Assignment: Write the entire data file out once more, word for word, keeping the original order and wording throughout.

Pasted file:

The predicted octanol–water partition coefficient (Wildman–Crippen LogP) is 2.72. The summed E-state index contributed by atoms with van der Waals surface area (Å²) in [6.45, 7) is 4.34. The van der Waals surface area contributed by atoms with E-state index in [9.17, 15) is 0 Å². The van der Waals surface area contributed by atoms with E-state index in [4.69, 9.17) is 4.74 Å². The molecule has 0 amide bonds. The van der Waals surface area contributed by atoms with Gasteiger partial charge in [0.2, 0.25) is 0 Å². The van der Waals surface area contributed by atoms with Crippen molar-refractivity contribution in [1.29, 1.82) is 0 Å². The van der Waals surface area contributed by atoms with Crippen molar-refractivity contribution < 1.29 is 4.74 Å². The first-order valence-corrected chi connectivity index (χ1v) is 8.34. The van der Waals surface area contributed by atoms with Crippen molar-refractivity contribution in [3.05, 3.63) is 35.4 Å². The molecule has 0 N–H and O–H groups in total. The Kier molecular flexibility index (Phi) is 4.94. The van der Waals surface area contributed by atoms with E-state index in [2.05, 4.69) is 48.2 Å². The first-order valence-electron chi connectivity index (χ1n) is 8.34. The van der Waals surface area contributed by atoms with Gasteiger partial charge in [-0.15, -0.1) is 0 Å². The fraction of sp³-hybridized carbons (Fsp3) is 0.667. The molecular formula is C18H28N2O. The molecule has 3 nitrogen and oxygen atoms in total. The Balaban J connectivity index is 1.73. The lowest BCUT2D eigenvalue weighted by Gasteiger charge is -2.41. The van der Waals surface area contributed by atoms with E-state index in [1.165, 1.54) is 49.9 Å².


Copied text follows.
The predicted octanol–water partition coefficient (Wildman–Crippen LogP) is 2.72. The summed E-state index contributed by atoms with van der Waals surface area (Å²) in [6.45, 7) is 4.34. The van der Waals surface area contributed by atoms with E-state index in [9.17, 15) is 0 Å². The van der Waals surface area contributed by atoms with E-state index in [4.69, 9.17) is 4.74 Å². The molecule has 0 amide bonds. The van der Waals surface area contributed by atoms with Gasteiger partial charge in [0.2, 0.25) is 0 Å². The van der Waals surface area contributed by atoms with Crippen molar-refractivity contribution in [1.29, 1.82) is 0 Å². The van der Waals surface area contributed by atoms with Crippen molar-refractivity contribution < 1.29 is 4.74 Å². The first-order valence-corrected chi connectivity index (χ1v) is 8.34. The van der Waals surface area contributed by atoms with Crippen molar-refractivity contribution in [3.05, 3.63) is 35.4 Å². The molecule has 0 N–H and O–H groups in total. The Kier molecular flexibility index (Phi) is 4.94. The van der Waals surface area contributed by atoms with E-state index in [2.05, 4.69) is 48.2 Å². The first-order valence-electron chi connectivity index (χ1n) is 8.34. The van der Waals surface area contributed by atoms with Gasteiger partial charge in [-0.15, -0.1) is 0 Å². The fraction of sp³-hybridized carbons (Fsp3) is 0.667. The molecular formula is C18H28N2O. The molecule has 3 nitrogen and oxygen atoms in total. The Balaban J connectivity index is 1.73. The lowest BCUT2D eigenvalue weighted by Gasteiger charge is -2.41. The van der Waals surface area contributed by atoms with E-state index in [1.165, 1.54) is 49.9 Å².